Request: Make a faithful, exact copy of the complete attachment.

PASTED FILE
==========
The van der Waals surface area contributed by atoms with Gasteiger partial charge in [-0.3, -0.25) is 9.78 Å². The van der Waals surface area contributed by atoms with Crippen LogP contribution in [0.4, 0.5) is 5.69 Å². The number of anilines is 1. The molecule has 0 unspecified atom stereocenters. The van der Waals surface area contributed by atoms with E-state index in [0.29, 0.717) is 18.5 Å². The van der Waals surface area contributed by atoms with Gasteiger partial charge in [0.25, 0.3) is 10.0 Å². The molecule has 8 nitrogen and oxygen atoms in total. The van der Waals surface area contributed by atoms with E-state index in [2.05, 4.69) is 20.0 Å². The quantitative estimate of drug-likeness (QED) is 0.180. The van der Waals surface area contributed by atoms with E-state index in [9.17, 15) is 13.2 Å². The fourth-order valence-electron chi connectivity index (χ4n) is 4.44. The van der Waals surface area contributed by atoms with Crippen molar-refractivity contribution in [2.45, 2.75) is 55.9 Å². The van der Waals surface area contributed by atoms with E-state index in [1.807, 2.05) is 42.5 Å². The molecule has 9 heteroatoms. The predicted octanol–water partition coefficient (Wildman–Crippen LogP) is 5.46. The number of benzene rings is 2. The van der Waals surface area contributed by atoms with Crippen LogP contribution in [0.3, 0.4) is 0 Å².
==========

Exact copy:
The van der Waals surface area contributed by atoms with Gasteiger partial charge in [-0.3, -0.25) is 9.78 Å². The van der Waals surface area contributed by atoms with Crippen LogP contribution in [0.4, 0.5) is 5.69 Å². The number of anilines is 1. The molecule has 0 unspecified atom stereocenters. The van der Waals surface area contributed by atoms with E-state index in [0.29, 0.717) is 18.5 Å². The van der Waals surface area contributed by atoms with Gasteiger partial charge in [0.25, 0.3) is 10.0 Å². The molecule has 8 nitrogen and oxygen atoms in total. The van der Waals surface area contributed by atoms with E-state index in [2.05, 4.69) is 20.0 Å². The quantitative estimate of drug-likeness (QED) is 0.180. The van der Waals surface area contributed by atoms with E-state index in [9.17, 15) is 13.2 Å². The fourth-order valence-electron chi connectivity index (χ4n) is 4.44. The van der Waals surface area contributed by atoms with Crippen molar-refractivity contribution in [2.45, 2.75) is 55.9 Å². The van der Waals surface area contributed by atoms with E-state index in [1.807, 2.05) is 42.5 Å². The molecule has 9 heteroatoms. The predicted octanol–water partition coefficient (Wildman–Crippen LogP) is 5.46. The number of benzene rings is 2. The van der Waals surface area contributed by atoms with Crippen LogP contribution in [0.3, 0.4) is 0 Å².